We are closer here to Andrei Bely’s bizarre modernist masterpiece Petersburg than an ode to Stakhanovite welders. And this weird, gothic, nightmarish world is never dismissed as an archaic relic of the past. Rather, it coexists with various others: the futurist one of “scientific” development, the apocalyptic one of total warfare, the claustrophobic and slyly oppressive one of the “respectable” people, the extravagantly decadent but ennui-laden one of the super-rich, the bleakly survivalist one of the peasants and the urban poor.
Most interesting of all, these coexisting worlds demand distinctly different composition styles. So urban gothic appears cheek by jowl with Zolaesque naturalism, satiric comedy of manners with pastoral sentimentality, and yes, socialist realism with existentially absurd moments that recall Gogol and Dostoevsky. Admittedly, this experiment is not always successful. The plot is woven loosely round two couples: the sisters Daria and Katia, and the friends Roschin and Telegin, who end up fighting for opposing armies in the civil war. Thanks to often-clunky coincidence, these pairs traverse the huge social scale of revolutionary Russia as they are repeatedly separated and reunited by the buffeting winds of history. Nor is the ratio between different generic registers perfect: do we really need hundreds of pages of regimental lists, battle orders, and tactical maneuvers at the virtually total expense of the comic, sentimental, or gothic?
These failures, though, are frequently redeemed by the writer’s uncanny ability to give equal space to apparently incommensurable worldviews and perspectives. Peasants, sailors of the legendary Black Sea Fleet, a “White” general, rogue partisan leaders, bureaucrats and morally opportunist artists—each holds center stage and dictates the novel’s narrative logic, at least briefly. This does not lead us to some kind of radical relativism where all these positions are held to be valid. Rather, the approach tries to present the vision of a singular but unequal and uneven world held together by its own tensions and contradictions—both material and ideological. Here is Sharygin, a young Communist League member, being quizzed by sailors of the Russian Black Sea Fleet to whom he had been preaching about the science of revolution a moment ago:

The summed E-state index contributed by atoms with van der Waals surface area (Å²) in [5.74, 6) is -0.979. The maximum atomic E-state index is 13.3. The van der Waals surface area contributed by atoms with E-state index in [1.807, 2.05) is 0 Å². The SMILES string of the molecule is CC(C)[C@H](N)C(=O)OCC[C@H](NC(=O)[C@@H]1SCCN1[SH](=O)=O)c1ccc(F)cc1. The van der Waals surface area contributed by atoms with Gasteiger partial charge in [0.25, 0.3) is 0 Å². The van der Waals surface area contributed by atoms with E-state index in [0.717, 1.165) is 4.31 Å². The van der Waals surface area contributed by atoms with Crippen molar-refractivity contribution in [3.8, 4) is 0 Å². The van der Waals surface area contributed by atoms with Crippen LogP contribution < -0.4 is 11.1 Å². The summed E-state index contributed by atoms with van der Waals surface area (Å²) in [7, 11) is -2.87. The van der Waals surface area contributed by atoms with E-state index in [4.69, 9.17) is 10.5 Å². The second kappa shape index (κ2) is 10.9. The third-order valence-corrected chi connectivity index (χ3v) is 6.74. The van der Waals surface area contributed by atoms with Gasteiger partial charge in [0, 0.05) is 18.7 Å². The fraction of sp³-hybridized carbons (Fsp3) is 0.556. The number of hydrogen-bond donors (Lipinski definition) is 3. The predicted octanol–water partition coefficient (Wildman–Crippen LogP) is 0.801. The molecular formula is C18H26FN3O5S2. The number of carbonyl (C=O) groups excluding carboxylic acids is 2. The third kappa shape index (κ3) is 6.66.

“All right. Now answer me this question: without ability you can’t even set a stove in the bath-house, without ability your wife can’t even make the dough rise properly. So is ability wanted or isn’t it?”
Sharygin answered him: “See, comrades, what Latugin is driving at? Ability is something peculiar to the individual, and hence it is dangerous because it can lead a man to bourgeois anarchism, to individualism.”
“There you go.” Latugin flapped his hand with a gesture of despair. “First chew up and swallow and digest these long words; then you can use them.”
The stoker angrily growled from his hatch: “Ability, eh? We know your sort! Nails dyed with sandalwood, bell-bottomed trousers, gold chain round the neck. … Ability indeed! … What you need is ten years sweating in the stokehold.”
All fixed and settled notions about the “science” of revolution are unmoored. The people are full of prejudices, conflicts, hopes, illusions. Living when all that is solid is melting into air takes practice. In that practice people find a sense of belonging without ever erasing their differences. As a diagnosis of modernity, it is hard to improve upon.